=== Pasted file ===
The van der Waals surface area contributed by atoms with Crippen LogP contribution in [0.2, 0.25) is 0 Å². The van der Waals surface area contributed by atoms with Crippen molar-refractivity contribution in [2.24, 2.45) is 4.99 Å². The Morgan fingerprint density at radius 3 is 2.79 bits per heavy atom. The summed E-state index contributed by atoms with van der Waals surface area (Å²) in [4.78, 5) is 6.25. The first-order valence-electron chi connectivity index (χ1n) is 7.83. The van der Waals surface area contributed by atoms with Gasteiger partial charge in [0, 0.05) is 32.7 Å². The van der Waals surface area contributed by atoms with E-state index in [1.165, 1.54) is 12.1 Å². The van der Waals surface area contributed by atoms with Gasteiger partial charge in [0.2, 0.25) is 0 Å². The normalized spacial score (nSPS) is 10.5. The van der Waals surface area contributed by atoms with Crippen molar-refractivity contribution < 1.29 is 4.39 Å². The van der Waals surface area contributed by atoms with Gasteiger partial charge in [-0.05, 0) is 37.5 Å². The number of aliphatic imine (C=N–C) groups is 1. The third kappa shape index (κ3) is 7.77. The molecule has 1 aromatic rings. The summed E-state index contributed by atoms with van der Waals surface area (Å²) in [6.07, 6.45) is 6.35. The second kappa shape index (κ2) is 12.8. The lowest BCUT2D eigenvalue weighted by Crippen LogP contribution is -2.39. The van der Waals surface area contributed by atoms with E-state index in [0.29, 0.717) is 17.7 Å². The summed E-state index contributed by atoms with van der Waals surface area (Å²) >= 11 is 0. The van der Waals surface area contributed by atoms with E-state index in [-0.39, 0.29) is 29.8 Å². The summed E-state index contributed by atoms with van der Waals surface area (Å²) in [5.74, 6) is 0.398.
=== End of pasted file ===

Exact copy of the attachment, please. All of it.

The van der Waals surface area contributed by atoms with Crippen LogP contribution in [0.2, 0.25) is 0 Å². The van der Waals surface area contributed by atoms with Crippen molar-refractivity contribution in [2.24, 2.45) is 4.99 Å². The Morgan fingerprint density at radius 3 is 2.79 bits per heavy atom. The summed E-state index contributed by atoms with van der Waals surface area (Å²) in [4.78, 5) is 6.25. The first-order valence-electron chi connectivity index (χ1n) is 7.83. The van der Waals surface area contributed by atoms with Gasteiger partial charge in [0, 0.05) is 32.7 Å². The van der Waals surface area contributed by atoms with E-state index in [1.165, 1.54) is 12.1 Å². The van der Waals surface area contributed by atoms with Gasteiger partial charge in [0.2, 0.25) is 0 Å². The normalized spacial score (nSPS) is 10.5. The van der Waals surface area contributed by atoms with Crippen molar-refractivity contribution < 1.29 is 4.39 Å². The van der Waals surface area contributed by atoms with Gasteiger partial charge in [-0.05, 0) is 37.5 Å². The number of aliphatic imine (C=N–C) groups is 1. The third kappa shape index (κ3) is 7.77. The molecule has 1 aromatic rings. The summed E-state index contributed by atoms with van der Waals surface area (Å²) in [6.07, 6.45) is 6.35. The second kappa shape index (κ2) is 12.8. The lowest BCUT2D eigenvalue weighted by Crippen LogP contribution is -2.39. The van der Waals surface area contributed by atoms with E-state index in [0.29, 0.717) is 17.7 Å². The summed E-state index contributed by atoms with van der Waals surface area (Å²) >= 11 is 0. The van der Waals surface area contributed by atoms with E-state index in [-0.39, 0.29) is 29.8 Å². The summed E-state index contributed by atoms with van der Waals surface area (Å²) in [5.74, 6) is 0.398.